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Vic Carucci's 3 Bills thoughts: Reminder of Buffalo's love affair, sad development, emotional containment

From left, Andre Reed, Jim Kelly, Steve Tasker and Thurman Thomas stand shoulder to shoulder outside the North Park Theatre, where the world premiere was held Wednesday night for ESPN’s film, “Four Falls of Buffalo.” , Andre Reed and Steve Tasker ham it up on the red carpet for the opening of ESPN’s ‘30 for 30’ documentary  of the Super Bowl era Buffalo Bills at North Park theater in Buffalo, N.Y. on Wednesday, Dec. 9, 2015.

From left, Andre Reed, Jim Kelly, Steve Tasker and Thurman Thomas stand shoulder to shoulder outside the North Park Theatre, where the world premiere was held Wednesday night for ESPN’s film, “Four Falls of Buffalo.”
, Andre Reed and Steve Tasker ham it up on the red carpet for the opening of ESPN’s ‘30 for 30’ documentary of the Super Bowl era Buffalo Bills at North Park theater in Buffalo, N.Y. on Wednesday, Dec. 9, 2015.

Here are my three thoughts on the Buffalo Bills as they enter final preparations for Sunday's game against the Philadelphia Eagles:

1. I had the pleasure of attending Wednesday night's screening of ESPN's "30 for 30" retrospective on the Super Bowl Bills called "Four Falls of Buffalo," which airs Saturday at 9:30 p.m. The title is somewhat misleading. Yes, the nearly two-hour program does focus on the agony of the Bills' four consecutive losses in the big game. But in the process of telling that sad story, it shares a much more important and uplifting perspective of exactly what the Bills mean to Buffalo. It captures the long-lasting love affair in ways I have never seen in the numerous other video and written accounts of that run. A more appropriate title would have included words such as "resilience" or "perseverance," or something that addressed Buffalo's undying loyalty to the team. The primary voices (Jim Kelly, Steve Tasker, Thurman Thomas, Bruce Smith, Andre Reed, Marv Levy and Bill Polian) do an amazing job of explaining how their journey of escalating pain actually strengthened the incredible bond they felt with Western New York even as the rest of the country felt growing disdain toward the idea of another Bills Super Bowl appearance. Anyone watching is going to have a hard time not crying as Scott Norwood opens up his soul about "Wide Right."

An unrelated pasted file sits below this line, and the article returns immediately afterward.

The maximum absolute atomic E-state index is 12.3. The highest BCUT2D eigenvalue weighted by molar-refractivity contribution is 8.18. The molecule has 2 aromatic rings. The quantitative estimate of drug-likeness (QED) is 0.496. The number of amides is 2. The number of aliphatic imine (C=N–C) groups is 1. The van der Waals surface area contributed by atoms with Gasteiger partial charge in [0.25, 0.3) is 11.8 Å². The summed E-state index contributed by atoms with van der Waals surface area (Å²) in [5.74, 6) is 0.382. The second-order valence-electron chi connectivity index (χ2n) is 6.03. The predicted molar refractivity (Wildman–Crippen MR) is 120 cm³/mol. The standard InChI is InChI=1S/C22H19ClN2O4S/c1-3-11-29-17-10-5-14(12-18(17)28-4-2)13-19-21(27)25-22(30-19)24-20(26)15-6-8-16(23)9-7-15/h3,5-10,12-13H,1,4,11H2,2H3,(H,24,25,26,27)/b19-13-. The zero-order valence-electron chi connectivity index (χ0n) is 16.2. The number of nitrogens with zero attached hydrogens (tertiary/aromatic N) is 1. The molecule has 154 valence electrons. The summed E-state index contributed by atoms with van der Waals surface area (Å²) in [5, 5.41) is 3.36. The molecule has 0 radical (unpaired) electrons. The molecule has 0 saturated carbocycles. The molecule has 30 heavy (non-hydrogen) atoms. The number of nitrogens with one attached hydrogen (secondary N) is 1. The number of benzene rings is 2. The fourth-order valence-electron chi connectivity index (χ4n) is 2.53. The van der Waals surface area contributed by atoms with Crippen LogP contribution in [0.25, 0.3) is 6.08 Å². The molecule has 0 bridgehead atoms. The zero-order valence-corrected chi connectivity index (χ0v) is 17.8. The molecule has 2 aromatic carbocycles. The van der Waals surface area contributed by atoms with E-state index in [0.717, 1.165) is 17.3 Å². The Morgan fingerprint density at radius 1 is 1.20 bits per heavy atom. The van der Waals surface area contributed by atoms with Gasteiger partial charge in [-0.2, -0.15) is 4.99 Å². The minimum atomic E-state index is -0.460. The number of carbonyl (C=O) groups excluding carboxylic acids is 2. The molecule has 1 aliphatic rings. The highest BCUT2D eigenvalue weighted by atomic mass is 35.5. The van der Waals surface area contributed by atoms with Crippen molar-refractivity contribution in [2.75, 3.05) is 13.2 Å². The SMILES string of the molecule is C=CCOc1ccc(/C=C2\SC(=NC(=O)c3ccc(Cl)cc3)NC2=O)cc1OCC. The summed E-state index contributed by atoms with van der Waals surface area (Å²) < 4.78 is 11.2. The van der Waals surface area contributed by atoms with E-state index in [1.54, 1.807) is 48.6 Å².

I was proud to have been able to contribute to the piece as a close observer who covered all four of those seasons, and what occurred to me when the final credits were rolling on the screen inside the beautiful North Park Theatre was that "Four Falls of Buffalo" should be required viewing for every current player and coach on the Bills. It's a must-see history lesson to remind them of who they're playing for.

2. I was sad, and even a bit surprised, to hear the ominous news about the future of Bills safety Aaron Williams. I wasn't sure if he would end up returning to action this season from his neck injury, but I wasn't expecting to hear him put his chances of ever playing again at "50-50" after he revealed he had undergone a medical procedure on his neck last month. I wasn't expecting him to talk about having already looked into what he might be doing with his post-football life. I know it caught others covering the Bills by surprise. But whatever the future holds, I can only hope the best for Williams, who has been one of the true leaders of the defense and a spark plug of a personality. If his playing days are, in fact, over, he could be an asset to the organization in a front-office or media-related capacity.

3. While we're on the topic of emotions, one of the biggest keys to Sunday's game is LeSean McCoy's ability to keep his in check. That is something the Bills' coaches have been addressing with the running back all week. Although they want him to have the monster game he is looking to have against his former team, they don't want his desire to have the last laugh on Eagles coach Chip Kelly to cause him to take unnecessary chances that could lead to turnovers or other mistakes on the field.

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